Great stuff, bro, but I have to ask: You’re not saying that there is no place in the Christian life for legitimate, biblical spiritual disciplines, are you? I agree 1000% that they will not improve your standing with God, but prayer, fasting, solitude, etc, can be extremely valuable tools that we can use to follow Jesus more closely.

    • Hey Chris. Always great to hear from you, bro. I am not saying there is no place for spiritual discipline. However, I would suggest that what commonly has been called “spiritual disciplines” may be misunderstood. Jesus never spoke of reading the scriptures or praying or fasting as something I force myself to do in order to experience God.

      You might say, “I didn’t say anything about stuff I do to force myself into experience with God.” Well, maybe you didn’t, but one of the foremost respected authors and speakers on the subject did. He went so far as to say they help to “drag us into an encounter with God.”

      In Jesus teachings, it seems like reading the Scriptures are like nourishment and water, prayer is like breath, and fasting a secretive way to listen more closely to God. When Jesus did speak of “discipline,” he used terms like “deny yourself” and “take up your cross” and “make disciples.” It was all about living like we don’t know it all and can’t live independent from God, and instead surrendering self to embrace God’s purposes and learn from the One who does know how my life works in abundance.

      I am not at all saying this kind of discipline needs to be absent from the life of Christ-followers. It absolutely does, for the very reason that we are disciples – learners, that is – of Christ. I am simply saying that a focus on dragging myself into experience with God is a self-righteous attempt to make myself right with God. That emphasis alone is what I mean by preaching godliness, and it is not enough. We must not emphasize this inward focus on spiritual self-help, but rather emphasize the selfless approach to loving God and people and letting His fruit blossom in us as we deny ourselves and follow Him.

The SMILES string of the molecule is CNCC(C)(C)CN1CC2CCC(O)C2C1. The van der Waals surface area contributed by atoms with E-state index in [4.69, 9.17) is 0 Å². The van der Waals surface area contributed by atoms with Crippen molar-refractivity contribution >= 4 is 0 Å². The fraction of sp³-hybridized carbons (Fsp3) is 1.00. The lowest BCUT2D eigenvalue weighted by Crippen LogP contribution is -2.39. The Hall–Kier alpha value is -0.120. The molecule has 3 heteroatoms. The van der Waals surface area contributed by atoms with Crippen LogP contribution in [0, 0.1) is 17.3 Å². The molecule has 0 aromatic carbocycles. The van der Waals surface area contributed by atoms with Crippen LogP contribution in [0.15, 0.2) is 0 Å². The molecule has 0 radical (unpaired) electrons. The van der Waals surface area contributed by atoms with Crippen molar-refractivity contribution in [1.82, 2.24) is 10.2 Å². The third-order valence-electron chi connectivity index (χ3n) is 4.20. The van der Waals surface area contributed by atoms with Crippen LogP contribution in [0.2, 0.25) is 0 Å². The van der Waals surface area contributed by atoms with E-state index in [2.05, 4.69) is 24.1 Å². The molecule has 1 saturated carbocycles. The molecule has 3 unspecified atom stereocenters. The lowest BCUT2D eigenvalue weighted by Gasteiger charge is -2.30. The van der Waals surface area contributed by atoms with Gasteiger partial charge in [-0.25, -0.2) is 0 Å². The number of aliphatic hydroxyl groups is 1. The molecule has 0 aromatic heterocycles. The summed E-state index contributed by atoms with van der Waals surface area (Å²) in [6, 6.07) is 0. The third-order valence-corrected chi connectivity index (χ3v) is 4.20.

4. Hey Jason,


    Here’s the deal. Grace is just there, free, gratis, for nothing because Jesus took the nails for us. We should ‘run’ from all that is ‘church culture’, get away ok the baggage. In Scotland he have a ‘church’ that to many is the big stone building with pointy spire and bell, that is a beautiful piece of architecture gifted in 1920’s. The modernization of halls, meeting rooms and washrooms cost some $1m a year I’d so back as it simply wasn’t fit for current purpose. Did that generation of 1920 realise they would be storing up headaches and heartache and a cause for division amongst their childrens children.

    We are a travelling people on a journey with Jesus and we needn’t hide behind walls that those most in need would never even think about climbing over or breaking through.

    Anyway, I hope you enjoyed the holiday week-end and offer you, Jen and the kids much love.

  5. Thanks so much for this statement “Church culture must stop doing what Jesus told the Pharisees to stop doing.” The Pharisees had a lot of qualities that most written “discipleship” tools try to instill in new believers. Jesus said that our righteousness must surpass that of the Pharisees, so why are we training people to become like them?

    Outward disciplines do not result in inward transformation. However, inward transformation shows up beautifully on the outside.